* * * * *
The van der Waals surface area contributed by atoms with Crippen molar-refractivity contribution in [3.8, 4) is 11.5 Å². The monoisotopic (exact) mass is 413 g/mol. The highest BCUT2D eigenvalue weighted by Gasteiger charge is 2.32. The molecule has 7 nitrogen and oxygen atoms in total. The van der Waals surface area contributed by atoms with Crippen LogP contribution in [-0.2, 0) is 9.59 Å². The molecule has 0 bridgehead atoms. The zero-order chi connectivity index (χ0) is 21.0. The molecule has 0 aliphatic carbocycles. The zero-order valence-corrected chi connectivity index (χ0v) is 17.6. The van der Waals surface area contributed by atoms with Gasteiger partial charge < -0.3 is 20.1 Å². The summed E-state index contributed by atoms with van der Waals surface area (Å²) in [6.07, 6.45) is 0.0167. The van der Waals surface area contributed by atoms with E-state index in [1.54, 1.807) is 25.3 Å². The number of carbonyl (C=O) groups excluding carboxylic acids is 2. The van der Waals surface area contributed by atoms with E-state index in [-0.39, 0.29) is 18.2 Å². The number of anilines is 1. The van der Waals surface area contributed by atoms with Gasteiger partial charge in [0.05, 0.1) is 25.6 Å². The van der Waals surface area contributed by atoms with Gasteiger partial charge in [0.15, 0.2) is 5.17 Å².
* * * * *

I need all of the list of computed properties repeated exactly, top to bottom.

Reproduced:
The van der Waals surface area contributed by atoms with Crippen molar-refractivity contribution in [3.8, 4) is 11.5 Å². The monoisotopic (exact) mass is 413 g/mol. The highest BCUT2D eigenvalue weighted by Gasteiger charge is 2.32. The molecule has 7 nitrogen and oxygen atoms in total. The van der Waals surface area contributed by atoms with Crippen LogP contribution in [-0.2, 0) is 9.59 Å². The molecule has 0 bridgehead atoms. The zero-order chi connectivity index (χ0) is 21.0. The molecule has 0 aliphatic carbocycles. The zero-order valence-corrected chi connectivity index (χ0v) is 17.6. The van der Waals surface area contributed by atoms with Gasteiger partial charge < -0.3 is 20.1 Å². The summed E-state index contributed by atoms with van der Waals surface area (Å²) in [6.07, 6.45) is 0.0167. The van der Waals surface area contributed by atoms with E-state index in [1.54, 1.807) is 25.3 Å². The number of carbonyl (C=O) groups excluding carboxylic acids is 2. The van der Waals surface area contributed by atoms with E-state index in [-0.39, 0.29) is 18.2 Å². The number of anilines is 1. The van der Waals surface area contributed by atoms with Gasteiger partial charge in [0.05, 0.1) is 25.6 Å². The van der Waals surface area contributed by atoms with Gasteiger partial charge in [0.15, 0.2) is 5.17 Å².